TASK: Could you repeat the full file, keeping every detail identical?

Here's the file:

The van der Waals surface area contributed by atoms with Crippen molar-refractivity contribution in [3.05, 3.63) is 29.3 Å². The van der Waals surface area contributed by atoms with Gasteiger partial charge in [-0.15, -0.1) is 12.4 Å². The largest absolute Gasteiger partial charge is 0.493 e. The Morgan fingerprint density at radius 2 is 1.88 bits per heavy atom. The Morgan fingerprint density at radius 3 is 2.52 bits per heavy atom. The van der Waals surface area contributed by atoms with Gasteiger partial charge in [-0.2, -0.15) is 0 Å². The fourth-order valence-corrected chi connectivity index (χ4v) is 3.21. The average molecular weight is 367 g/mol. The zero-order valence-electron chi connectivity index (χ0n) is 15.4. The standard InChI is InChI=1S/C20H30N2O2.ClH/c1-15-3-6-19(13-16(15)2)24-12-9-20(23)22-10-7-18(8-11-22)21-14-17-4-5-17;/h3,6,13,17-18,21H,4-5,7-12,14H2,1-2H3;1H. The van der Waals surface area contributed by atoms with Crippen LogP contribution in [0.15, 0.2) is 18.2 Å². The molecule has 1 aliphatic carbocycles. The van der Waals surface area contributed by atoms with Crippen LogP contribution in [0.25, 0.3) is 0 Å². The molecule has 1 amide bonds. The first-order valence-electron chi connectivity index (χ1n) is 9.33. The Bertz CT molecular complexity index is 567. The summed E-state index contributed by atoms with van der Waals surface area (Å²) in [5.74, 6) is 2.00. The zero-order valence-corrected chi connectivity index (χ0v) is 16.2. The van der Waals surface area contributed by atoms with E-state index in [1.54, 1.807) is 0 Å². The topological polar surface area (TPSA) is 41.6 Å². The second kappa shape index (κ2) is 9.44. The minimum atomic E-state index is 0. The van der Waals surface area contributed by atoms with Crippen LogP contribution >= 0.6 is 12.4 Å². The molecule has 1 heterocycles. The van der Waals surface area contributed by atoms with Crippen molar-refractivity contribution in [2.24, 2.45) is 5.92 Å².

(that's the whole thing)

The van der Waals surface area contributed by atoms with Crippen molar-refractivity contribution in [3.05, 3.63) is 29.3 Å². The van der Waals surface area contributed by atoms with Gasteiger partial charge in [-0.15, -0.1) is 12.4 Å². The largest absolute Gasteiger partial charge is 0.493 e. The Morgan fingerprint density at radius 2 is 1.88 bits per heavy atom. The Morgan fingerprint density at radius 3 is 2.52 bits per heavy atom. The van der Waals surface area contributed by atoms with Gasteiger partial charge in [-0.2, -0.15) is 0 Å². The fourth-order valence-corrected chi connectivity index (χ4v) is 3.21. The average molecular weight is 367 g/mol. The zero-order valence-electron chi connectivity index (χ0n) is 15.4. The standard InChI is InChI=1S/C20H30N2O2.ClH/c1-15-3-6-19(13-16(15)2)24-12-9-20(23)22-10-7-18(8-11-22)21-14-17-4-5-17;/h3,6,13,17-18,21H,4-5,7-12,14H2,1-2H3;1H. The van der Waals surface area contributed by atoms with Crippen LogP contribution in [0.15, 0.2) is 18.2 Å². The molecule has 1 aliphatic carbocycles. The van der Waals surface area contributed by atoms with Crippen LogP contribution in [0.25, 0.3) is 0 Å². The molecule has 1 amide bonds. The first-order valence-electron chi connectivity index (χ1n) is 9.33. The Bertz CT molecular complexity index is 567. The summed E-state index contributed by atoms with van der Waals surface area (Å²) in [5.74, 6) is 2.00. The zero-order valence-corrected chi connectivity index (χ0v) is 16.2. The van der Waals surface area contributed by atoms with E-state index in [1.54, 1.807) is 0 Å². The topological polar surface area (TPSA) is 41.6 Å². The second kappa shape index (κ2) is 9.44. The minimum atomic E-state index is 0. The van der Waals surface area contributed by atoms with Crippen LogP contribution >= 0.6 is 12.4 Å². The molecule has 1 heterocycles. The van der Waals surface area contributed by atoms with Crippen molar-refractivity contribution in [2.24, 2.45) is 5.92 Å².